Issue Takes on Greater Concern in 2018
New Providence, NJ (April 12, 2018) — Sexual harassment and the #MeToo movement have inspired a culture change, and companies are placing an increased focus on company sexual harassment policies and training. More than half (53 percent) of the 548 organizations surveyed said that sexual harassment policies and training would take on a greater concern in 2018, according to a new XpertHR Workplace Sexual Harassment survey. However, while most (92 percent) have a formal sexual harassment policy, only 38 percent plan to update their policies in 2018.
“It’s not only important for organizations to have sexual harassment policies in place but to update them regularly and make sure employees are aware of them,” says Jessica Webb-Ayer, Legal Editor, XpertHR.
Three quarters of companies currently offer sexual harassment prevention training, while 22 percent do not. When asked about their plans for sexual harassment training in 2018, just 29 percent were planning to offer it, 43 percent were unsure if they would offer, and 27 percent were not planning to offer training. And, only 18 percent are planning to offer bystander training.
“Human resources departments should ensure that their supervisors are educated on harassment protection,” explains Webb-Ayer. “Employers may face increased liability risks for failing to take all reasonable steps necessary to prevent harassment from occurring.”
When it comes to confidentiality, only 39 percent of the respondents thought confidentiality agreements should be included in a sexual harassment settlement, while 32 percent had no opinion, and 28 percent said no, they did not think they should be included. The survey respondents who answered “no,” felt that “agreements protect the perpetrators,” “transparency is key to shedding light on the problem of sexual harassment,” and “the agreements would allow sexual harassment to continue.”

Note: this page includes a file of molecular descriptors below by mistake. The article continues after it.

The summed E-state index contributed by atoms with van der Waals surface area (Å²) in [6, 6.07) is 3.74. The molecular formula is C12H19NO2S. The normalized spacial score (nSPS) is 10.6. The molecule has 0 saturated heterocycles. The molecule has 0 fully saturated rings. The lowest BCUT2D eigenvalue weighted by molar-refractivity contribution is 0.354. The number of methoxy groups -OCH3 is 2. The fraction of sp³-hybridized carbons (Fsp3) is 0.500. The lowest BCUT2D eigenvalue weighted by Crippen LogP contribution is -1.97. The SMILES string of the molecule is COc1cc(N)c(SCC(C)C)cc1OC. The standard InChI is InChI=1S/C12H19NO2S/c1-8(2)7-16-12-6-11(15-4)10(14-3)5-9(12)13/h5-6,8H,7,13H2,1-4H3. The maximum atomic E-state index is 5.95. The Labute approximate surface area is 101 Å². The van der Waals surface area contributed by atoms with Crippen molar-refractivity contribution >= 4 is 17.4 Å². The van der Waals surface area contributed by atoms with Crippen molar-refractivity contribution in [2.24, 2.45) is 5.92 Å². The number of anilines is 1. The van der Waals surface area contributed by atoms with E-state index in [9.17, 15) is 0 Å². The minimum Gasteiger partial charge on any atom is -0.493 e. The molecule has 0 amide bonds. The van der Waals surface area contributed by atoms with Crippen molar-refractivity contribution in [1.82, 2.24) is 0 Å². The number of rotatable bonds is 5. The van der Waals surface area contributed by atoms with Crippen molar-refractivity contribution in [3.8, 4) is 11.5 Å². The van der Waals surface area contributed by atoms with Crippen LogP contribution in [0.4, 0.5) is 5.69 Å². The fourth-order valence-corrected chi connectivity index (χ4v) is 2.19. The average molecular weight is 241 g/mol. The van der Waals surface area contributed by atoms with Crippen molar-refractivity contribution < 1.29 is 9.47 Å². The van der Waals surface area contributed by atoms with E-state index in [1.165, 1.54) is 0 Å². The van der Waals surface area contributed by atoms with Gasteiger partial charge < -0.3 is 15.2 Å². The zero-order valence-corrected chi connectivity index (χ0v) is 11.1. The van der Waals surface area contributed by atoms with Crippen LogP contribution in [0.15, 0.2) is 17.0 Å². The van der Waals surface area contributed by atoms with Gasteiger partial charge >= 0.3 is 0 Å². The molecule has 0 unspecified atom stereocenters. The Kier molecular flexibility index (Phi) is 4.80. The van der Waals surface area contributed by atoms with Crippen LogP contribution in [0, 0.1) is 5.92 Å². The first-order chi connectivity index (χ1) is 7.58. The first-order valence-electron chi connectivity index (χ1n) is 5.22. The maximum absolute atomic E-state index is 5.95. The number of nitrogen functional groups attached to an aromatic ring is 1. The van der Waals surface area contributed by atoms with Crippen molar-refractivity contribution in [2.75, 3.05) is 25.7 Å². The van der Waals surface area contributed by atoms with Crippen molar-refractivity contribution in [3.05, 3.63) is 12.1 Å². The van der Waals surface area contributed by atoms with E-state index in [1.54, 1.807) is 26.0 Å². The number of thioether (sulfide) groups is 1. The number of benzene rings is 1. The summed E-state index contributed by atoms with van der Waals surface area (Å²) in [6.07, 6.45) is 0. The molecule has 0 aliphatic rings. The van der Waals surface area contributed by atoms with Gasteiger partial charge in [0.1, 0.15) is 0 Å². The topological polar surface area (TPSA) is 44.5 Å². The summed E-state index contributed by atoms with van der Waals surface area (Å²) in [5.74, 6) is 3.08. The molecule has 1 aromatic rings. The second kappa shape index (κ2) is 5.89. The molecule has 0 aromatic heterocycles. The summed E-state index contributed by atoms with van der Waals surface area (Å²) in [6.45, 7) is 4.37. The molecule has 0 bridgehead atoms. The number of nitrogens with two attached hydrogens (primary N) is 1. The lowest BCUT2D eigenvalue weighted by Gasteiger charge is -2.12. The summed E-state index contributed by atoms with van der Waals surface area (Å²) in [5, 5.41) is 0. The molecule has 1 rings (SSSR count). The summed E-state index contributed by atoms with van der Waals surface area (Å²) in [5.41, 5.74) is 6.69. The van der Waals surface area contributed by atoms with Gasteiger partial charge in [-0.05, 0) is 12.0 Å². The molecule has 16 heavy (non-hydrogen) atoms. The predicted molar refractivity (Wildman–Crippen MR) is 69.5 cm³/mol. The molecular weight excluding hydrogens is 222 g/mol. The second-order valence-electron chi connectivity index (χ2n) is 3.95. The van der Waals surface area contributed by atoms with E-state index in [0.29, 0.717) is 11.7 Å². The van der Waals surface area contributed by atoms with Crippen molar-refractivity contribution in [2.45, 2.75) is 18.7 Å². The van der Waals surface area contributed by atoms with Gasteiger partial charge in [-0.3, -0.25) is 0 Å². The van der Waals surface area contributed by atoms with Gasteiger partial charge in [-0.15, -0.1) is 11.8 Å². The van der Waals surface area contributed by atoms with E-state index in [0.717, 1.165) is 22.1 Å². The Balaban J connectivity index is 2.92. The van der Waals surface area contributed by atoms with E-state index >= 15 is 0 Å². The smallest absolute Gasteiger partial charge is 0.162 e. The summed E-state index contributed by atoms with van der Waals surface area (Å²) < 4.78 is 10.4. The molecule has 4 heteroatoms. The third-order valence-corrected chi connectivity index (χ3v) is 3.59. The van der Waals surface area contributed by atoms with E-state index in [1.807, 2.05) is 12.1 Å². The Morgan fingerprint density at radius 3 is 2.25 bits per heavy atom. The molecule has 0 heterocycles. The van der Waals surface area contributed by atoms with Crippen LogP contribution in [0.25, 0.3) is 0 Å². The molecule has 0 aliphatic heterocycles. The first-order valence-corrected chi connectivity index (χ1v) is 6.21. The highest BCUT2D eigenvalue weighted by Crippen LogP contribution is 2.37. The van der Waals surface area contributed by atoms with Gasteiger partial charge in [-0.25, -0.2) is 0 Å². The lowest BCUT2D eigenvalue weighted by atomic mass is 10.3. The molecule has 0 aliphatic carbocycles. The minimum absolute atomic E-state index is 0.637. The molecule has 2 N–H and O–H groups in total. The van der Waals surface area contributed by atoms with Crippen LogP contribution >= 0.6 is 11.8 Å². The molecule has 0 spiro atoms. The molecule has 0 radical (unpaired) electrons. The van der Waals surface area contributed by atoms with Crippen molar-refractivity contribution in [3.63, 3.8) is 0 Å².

Only a few of the organizations surveyed had reached confidential agreements during the past five years (76 percent had zero settlements, while 2 percent had 20 or more). Participants who indicated that their organizations had settled sexual harassment claims in the past said they could be very costly to organizations. When asked to estimate the average amount paid for each settlement, survey respondents revealed that 18 percent were more than $50,000.
Increased Scrutiny and Confidence Levels
Overall, survey participants seemed relatively confident in their workplaces’ ability to combat and prevent sexual harassment. Sixty-eight percent felt that their workplace culture is inclusive and provides equal opportunities for women. Seventy-one percent were confident that employees in their workplace felt safe to report sexual harassment. Eighty-one percent felt confident in their workplace’s ability to fairly investigate sexual harassment claims. Seventy-four percent felt that senior management team models good behavior and sets the tone for a harassment-free environment.
“All employers — both large and small — need to make sure they are tackling the issue of sexual harassment in the right manner and avoiding common mistakes,” says Webb-Ayer.
XpertHR lists these five fundamentals any organization should have in place to address sexual harassment:
- A zero tolerance sexual harassment policy;
- Harassment training;
- A multichannel complaint process;
- Investigation procedures; and
- Retaliation protections.
For a full copy of the survey report, visit XpertHR.com.
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